We’ve drifted beyond the Marly’s sphere of influence, so no stop for a quiet Dogblister tonight. Instead it’s straight on to the renovated and spit-polished grunge of the Newtown Hotel. Up the stairs, past the big lion mural, stepping carefully over the lion tracks, to The Animal. No burgers tonight, this place qualifies as a restaurant, even though it is in a pub (Refer to Rule #6). As pubs go the Newtown is loud and dark, and upstairs, The Animal is louder and darker still. We are after a table for five – I tried to book but the website is one of those annoying impenetrable ones that makes you want to drive a fork through the forehead of the person who designed it. So, unable to make a booking we are living on the edge, just turning up and taking our chances.
“No worries,” says the young man who greets me at the front desk, “I’ll just check with the boss”, a young woman, whose rank seems to be indicated by the number and quality of her tatts. I have now been joined by Jamie, and we wait patiently while the gatekeepers poke at a screen and conduct a rapid fire discussion. Eventually we are told, “That’s fine but we’ll need the table by 9:15.”
Suits me, I’m usually in bed by then.
The decor seems to consist of bare brickwork, horse heads, and faintly glowing dangly light bulbs. What little light there is, is provided by a single tea-light candle. We are soon joined by Strop, resplendent in a bright red dress. Wendy and Matt are both running a bit late so we decide to get on with ordering. Jamie pulls out his iPhone and deploys the flashlight/magnifier app in order to read the menu. I have left my head-torch at home so I have to wait for him to interpret the menu for me. Apparently we are in Greek spit-roast territory here – which is a fine place to be. As we are hungry, and because we have no idea when the others will arrive (it depends on a complex formula involving chaos theory as applied to the interaction of friday night traffic, Sydney buses, and Newtown parking), we decide to go ahead and order. We choose a kind of banquet menu for the table which promises roast lamb and lots of other goodies.
Have I mentioned the music? It is loud and very bassy. And the restaurant is full, so everyone is shouting to be heard over the music. Every now and again I think that I recognise a tune. “Is that Echo Beach?” I wonder aloud, but no one can hear me.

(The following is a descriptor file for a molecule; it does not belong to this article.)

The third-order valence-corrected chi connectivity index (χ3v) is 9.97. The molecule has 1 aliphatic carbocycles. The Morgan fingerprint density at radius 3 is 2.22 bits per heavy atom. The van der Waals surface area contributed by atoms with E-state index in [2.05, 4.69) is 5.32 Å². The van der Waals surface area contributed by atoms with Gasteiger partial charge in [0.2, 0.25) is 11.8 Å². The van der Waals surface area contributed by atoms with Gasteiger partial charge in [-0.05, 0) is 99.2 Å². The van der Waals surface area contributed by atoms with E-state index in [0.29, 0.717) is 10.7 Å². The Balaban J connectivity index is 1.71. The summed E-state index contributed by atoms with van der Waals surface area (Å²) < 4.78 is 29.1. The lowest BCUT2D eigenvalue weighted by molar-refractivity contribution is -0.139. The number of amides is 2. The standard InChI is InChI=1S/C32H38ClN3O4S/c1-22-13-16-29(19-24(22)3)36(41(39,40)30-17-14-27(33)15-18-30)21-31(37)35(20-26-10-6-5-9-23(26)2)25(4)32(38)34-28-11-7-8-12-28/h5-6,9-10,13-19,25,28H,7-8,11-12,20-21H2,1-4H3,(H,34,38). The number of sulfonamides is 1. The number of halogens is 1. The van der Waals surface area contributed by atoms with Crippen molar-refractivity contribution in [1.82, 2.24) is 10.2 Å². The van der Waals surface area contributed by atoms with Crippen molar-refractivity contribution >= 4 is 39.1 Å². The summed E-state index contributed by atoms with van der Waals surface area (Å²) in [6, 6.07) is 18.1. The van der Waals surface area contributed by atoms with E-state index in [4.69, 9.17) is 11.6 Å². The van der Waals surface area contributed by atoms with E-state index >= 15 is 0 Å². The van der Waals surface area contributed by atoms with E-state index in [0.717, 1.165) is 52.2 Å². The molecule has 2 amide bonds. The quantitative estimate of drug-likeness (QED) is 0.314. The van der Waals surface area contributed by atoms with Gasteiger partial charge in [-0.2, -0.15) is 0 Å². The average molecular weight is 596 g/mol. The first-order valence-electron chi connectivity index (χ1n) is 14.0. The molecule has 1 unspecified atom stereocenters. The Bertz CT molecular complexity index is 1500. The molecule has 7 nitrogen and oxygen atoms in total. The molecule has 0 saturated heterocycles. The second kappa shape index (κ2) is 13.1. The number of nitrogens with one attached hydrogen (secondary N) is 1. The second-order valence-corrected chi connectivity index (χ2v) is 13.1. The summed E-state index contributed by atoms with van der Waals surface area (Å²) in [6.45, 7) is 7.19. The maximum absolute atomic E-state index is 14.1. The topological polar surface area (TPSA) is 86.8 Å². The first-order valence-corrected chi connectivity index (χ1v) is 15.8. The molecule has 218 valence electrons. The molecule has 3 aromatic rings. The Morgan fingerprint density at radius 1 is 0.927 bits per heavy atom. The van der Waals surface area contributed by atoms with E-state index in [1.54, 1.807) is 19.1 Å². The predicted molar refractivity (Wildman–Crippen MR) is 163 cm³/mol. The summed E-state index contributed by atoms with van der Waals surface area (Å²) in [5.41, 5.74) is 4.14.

Food starts arriving very quickly. First some delicious hot bread, warm olives (this seems like one of those “why doesn’t everyone do this?” kind of ideas), and yummy taramasalata. While we are fighting over these, haloumi and meatballs join the fray. We are just wondering if the others would even notice if we ate all the haloumi, when they spoil the fun by arriving. Damn.
We are inexplicably provided with some trendy little tuna tins – an empty one which is presumably for the olive pips, and one with a mysterious black substance. Wendy wonders if it is an ashtray (and in the dark it could well be) but it turns out to be some exotic variety of black salt. Squid-ink salt perhaps? Bitumen dried salt? God knows, I’m still coming to terms with pink salt.
We are moved quickly on to mains. Lamb, potatoes, beans, and a Greek salad presented with a big slab of fetta balanced on top of the tomatoes and leaves. Conversation is suspended. All is good. All is excellent.
Conversation gradually re-merges as the plates empty. The music is getting louder (could be Echo Beach again – not so far away in time – or maybe Led Zeppelin) and Strop is the only one who is not leaning forward and cranking her head sideways to try and hear what is being said. This is because she has elegant new bionic ears that target the speaker and create a special little space-time vortex to carry the conversation straight to her receptors. There is a fair amount of “Oh, aren’t they small” and “You can’t see them at all,” type comments when she shows them off. We’ve come a long way since my grandmother had to carry a suitcase full of batteries and valves around with her in order to hear.
Dessert comes in two bowls to be shared. It consists of cake, orange slices in syrup, and a white frozen substance that doesn’t seem to be Streets’ vanilla. ”Froyo?” Strop suggests. Jamie is put to the task of dividing it up as he comes from a large family where accuracy of portion allotment was a key to survival. The dessert doesn’t last long.
We toy with the idea of retreating to the balcony for a cocktail, to get away from the unrefined sounds of Robert Palmer and The Power Station inexplicably playing Echo Beach, until we realise that the balcony is where all the smokers are.
Oh well, time for home then. And perhaps a couple of whiskies.